January 17, 2014
Kafka’s Metamorphosis transforms once again
by Christopher King
In 2011, the designer Peter Mendelsund made waves with his stunning series of covers for Franz Kafka. Published in new editions by Schocken, the covers were a radical departure from our normal associations with Kafka—clean and colorful, they emphasized the writer’s wit over dystopia and despair, and were both fresh and timeless. Rightfully recognized in 50 Books/50 Covers of 2011, they immediately entered the pantheon of modern design classics.
But lest you think the story on Franz K. is settled, the British designer Jamie Keenan has turned in a startling new entry of his own. For Susan Bernofsky’s new translation of The Metamorphosis, W. W. Norton art director Albert Tang asked Keenan to bring his signature typographic verve to Kafka’s classic. Keenan’s cover subjects the book’s title to its own transformation, with the letters forming the body of Gregor Samsa‘s metamorphosed body.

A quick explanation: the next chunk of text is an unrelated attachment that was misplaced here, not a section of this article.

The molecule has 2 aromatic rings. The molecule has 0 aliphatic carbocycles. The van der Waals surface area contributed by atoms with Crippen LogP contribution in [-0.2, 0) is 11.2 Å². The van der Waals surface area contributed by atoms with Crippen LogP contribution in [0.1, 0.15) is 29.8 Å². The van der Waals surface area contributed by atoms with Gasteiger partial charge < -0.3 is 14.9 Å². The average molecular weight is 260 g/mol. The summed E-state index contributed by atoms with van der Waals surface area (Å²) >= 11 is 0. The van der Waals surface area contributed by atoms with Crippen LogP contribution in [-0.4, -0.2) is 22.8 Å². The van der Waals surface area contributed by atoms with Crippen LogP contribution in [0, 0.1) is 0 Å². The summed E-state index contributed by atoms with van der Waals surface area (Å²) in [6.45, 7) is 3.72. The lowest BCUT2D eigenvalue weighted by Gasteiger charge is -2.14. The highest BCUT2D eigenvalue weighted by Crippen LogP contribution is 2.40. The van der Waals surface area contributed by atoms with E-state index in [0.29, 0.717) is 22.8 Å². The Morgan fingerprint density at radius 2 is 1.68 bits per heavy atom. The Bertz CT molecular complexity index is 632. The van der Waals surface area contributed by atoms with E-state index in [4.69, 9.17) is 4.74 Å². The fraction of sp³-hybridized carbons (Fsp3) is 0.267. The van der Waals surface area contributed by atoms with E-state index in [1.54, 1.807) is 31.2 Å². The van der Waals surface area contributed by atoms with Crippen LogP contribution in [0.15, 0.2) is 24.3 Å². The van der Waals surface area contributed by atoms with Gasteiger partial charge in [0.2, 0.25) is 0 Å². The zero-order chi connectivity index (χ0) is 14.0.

In an interview with Creative Review’s Mark Sinclair, Keenan explains the process behind the cover:
For the design of the cover, Keenan says he quickly decided upon “the idea of turning the title of The Metamorphosis into the cover image – and I knew I wanted to get across that shiny black quality that beetles have and that weirdo, fiddly, twitchy thing that a lot creepy crawly things have, too.
“This attempt to get across the feeling of ‘fiddlyness’ led to me finding a scan of an old Italian typeface that instantly conveyed that quality and also had enough solid sections for the shiny black part of the equation,” says Keenan. “Fairly quickly a combination of this typeface and some legs donated by an image of a stag beetle produced the cover that pretty much ended up on the final thing.”
The new edition of The Metamorphosis is available from W. W. Norton next week.
Christopher King is the former Art Director of Melville House.